In Job 32, Elihu enters the scene. His anger was kindled, it says, because Job put himself above God. He was angry with the three counselors because all they did was criticize Job without getting to the cause of the problem (verses 2-3). They condemned Job without really answering his self-justification. All four of them were condemning God by their attitudes and actions!

Elihu was the youngest of the group and waited to speak last out of respect for his elders (verse 4). He was young, but God was behind him, working with his human spirit—inspiring and enlightening him. It is the Spirit of God, after all, that gives understanding—not human reasoning (verses 8-9).

Job thought he was doing everything right. But by maintaining his innocence even as God was correcting him, Job showed that he thought he was greater than God. So God inspired Elihu to give Job proper perspective (Job 33:8-12).

Why are you striving against God? Elihu asked (verse 13). Job had it backward. Job was like potter’s clay talking back to the potter (Isaiah 29:16).

“Hear my words,” Elihu says in Job 34. “For Job hath said, I am righteous: and God hath taken away my judgment” (verses 2, 5). Imagine saying, I am righteous to the I am!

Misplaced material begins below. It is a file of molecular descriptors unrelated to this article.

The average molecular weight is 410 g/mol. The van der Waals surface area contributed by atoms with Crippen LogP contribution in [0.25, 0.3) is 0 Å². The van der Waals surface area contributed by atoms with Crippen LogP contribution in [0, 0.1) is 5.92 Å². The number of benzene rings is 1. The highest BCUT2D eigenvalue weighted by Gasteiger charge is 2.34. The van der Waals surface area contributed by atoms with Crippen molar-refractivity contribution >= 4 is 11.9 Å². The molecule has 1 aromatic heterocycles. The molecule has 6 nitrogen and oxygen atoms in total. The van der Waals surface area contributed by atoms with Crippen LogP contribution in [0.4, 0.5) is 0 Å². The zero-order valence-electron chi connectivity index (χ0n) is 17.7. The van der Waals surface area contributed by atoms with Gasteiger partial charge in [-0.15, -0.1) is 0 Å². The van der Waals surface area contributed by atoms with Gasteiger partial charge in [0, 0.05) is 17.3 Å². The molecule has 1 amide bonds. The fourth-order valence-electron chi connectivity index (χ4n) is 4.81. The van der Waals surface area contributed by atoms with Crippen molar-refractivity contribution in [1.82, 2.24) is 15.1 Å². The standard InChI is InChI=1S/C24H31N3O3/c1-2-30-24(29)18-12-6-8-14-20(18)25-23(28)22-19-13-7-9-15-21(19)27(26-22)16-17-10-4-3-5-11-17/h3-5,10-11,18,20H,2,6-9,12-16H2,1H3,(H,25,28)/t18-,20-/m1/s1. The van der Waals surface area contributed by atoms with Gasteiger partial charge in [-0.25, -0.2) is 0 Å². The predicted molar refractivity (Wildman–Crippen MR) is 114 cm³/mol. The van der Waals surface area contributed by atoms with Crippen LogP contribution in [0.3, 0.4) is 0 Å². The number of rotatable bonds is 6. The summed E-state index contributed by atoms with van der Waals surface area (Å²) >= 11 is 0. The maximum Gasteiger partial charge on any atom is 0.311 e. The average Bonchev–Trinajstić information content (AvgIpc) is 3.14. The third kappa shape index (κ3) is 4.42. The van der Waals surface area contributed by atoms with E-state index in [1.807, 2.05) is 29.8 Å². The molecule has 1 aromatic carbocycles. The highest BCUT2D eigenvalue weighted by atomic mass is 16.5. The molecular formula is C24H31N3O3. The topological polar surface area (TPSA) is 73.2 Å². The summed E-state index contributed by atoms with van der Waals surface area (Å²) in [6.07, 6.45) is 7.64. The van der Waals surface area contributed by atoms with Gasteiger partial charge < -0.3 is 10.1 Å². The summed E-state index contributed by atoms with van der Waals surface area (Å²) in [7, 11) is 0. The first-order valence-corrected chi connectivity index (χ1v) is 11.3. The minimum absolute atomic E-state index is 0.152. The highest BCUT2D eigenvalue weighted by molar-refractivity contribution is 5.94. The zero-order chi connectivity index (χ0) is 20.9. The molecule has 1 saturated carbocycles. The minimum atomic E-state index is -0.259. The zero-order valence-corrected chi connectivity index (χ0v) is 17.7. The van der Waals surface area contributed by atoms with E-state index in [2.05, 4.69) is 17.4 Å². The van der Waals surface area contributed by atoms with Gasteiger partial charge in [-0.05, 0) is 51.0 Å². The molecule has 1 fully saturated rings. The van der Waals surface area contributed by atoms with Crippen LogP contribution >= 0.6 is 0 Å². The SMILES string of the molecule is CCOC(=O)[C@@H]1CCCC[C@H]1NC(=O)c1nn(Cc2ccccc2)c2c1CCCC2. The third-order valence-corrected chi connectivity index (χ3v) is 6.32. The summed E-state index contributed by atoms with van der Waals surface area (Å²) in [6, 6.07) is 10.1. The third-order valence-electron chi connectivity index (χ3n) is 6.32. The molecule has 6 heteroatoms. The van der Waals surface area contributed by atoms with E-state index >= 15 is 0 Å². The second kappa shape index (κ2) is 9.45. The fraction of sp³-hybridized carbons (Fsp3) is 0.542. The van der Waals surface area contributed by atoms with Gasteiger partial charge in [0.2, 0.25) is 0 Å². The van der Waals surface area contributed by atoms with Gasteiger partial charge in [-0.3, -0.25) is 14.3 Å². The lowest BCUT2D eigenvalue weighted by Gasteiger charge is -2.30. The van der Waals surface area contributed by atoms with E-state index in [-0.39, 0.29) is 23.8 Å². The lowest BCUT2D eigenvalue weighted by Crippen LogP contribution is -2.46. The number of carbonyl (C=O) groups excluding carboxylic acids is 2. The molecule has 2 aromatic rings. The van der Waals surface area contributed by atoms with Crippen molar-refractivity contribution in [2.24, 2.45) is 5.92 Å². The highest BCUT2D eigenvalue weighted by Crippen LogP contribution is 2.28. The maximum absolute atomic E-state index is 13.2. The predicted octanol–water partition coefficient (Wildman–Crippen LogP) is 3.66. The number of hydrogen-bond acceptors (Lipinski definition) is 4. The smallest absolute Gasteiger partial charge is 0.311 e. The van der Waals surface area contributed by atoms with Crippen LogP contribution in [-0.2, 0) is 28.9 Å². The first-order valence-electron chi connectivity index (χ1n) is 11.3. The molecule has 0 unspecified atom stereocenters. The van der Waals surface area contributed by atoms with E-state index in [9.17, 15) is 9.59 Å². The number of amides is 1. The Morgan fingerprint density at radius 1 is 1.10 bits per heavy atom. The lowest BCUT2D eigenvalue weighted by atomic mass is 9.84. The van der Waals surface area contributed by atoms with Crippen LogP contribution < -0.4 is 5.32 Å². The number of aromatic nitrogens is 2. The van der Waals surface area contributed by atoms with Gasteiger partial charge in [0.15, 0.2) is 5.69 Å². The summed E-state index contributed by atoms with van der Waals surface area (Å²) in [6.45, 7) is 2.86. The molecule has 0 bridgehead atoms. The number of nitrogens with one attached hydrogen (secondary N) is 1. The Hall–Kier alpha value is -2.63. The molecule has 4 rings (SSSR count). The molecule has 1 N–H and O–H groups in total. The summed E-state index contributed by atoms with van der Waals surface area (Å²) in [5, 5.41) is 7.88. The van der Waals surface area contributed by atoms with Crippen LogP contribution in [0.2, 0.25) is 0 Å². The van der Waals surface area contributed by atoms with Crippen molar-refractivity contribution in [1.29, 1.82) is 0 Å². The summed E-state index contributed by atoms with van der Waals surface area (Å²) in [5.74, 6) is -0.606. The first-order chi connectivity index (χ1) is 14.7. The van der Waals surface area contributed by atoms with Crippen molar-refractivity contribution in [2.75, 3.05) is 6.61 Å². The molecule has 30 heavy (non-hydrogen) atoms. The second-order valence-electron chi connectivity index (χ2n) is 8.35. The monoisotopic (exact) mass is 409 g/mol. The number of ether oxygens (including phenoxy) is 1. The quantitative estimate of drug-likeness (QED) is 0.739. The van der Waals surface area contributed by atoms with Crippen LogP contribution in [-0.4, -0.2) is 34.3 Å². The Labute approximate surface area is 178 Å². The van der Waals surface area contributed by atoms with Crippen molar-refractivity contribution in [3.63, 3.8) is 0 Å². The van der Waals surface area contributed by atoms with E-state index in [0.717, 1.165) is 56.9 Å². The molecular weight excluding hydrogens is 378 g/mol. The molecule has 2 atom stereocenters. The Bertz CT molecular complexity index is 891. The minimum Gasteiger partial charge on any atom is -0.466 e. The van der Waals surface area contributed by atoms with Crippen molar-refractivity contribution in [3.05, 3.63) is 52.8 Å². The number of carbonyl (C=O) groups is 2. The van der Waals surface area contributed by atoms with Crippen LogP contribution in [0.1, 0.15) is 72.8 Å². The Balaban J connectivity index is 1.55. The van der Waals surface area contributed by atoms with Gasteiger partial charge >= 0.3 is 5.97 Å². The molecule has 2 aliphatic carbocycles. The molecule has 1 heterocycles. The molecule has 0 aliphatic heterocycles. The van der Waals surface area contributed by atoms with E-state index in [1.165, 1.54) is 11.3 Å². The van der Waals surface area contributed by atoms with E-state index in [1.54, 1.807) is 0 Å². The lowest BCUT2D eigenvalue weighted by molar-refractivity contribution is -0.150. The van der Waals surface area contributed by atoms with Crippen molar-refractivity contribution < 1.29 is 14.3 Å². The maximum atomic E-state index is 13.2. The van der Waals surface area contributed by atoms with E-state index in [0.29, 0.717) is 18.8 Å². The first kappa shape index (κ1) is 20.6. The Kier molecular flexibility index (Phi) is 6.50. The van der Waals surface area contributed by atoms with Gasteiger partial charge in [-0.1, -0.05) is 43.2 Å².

You see, Job’s error was not so much some secret sin he was hiding (although he certainly had some issues at home); his big problem was that he gave credit to himself and not to God for all of his righteous deeds!

Paul told us to work out our own salvation with fear and trembling (Philippians 2:12), but that doesn’t mean it’s accomplished by our own power or might. We can’t pick ourselves up by our own bootstraps and make it into God’s Kingdom.

Everything that saves us comes from God. Jesus Christ paid the penalty of scourging and death for us—because of our sins. Beyond that, it is God’s Spirit that impregnates us with eternal life. Without that, we have no life! We cannot possibly give ourselves life beyond the temporary flesh-and-blood existence we now have, and even that is given to us by God.

But here’s the thing: We have to seek God while He may be found. We have to hunger and thirst for God’s righteousness. We have to surrender to God in humility and submission. We have to turn to God in repentance and faith. And we have to start obeying God and His laws. Job didn’t do this.

Elihu continues in Job 34:10, “Therefore hearken unto me, ye men of understanding: far be it from God, that he should do wickedness; and from the Almighty, that he should commit iniquity.” It’s not God who is doing wickedness and practicing iniquity. It’s man! But man wants to flip that concept upside down.

“Job hath spoken without knowledge, and his words were without wisdom,” Elihu continued in verse 35. “My desire is that Job may be tried unto the end because of his answers for wicked men. For he addeth rebellion unto his sin, he clappeth his hands among us, and multiplieth his words against God” (verses 36-37).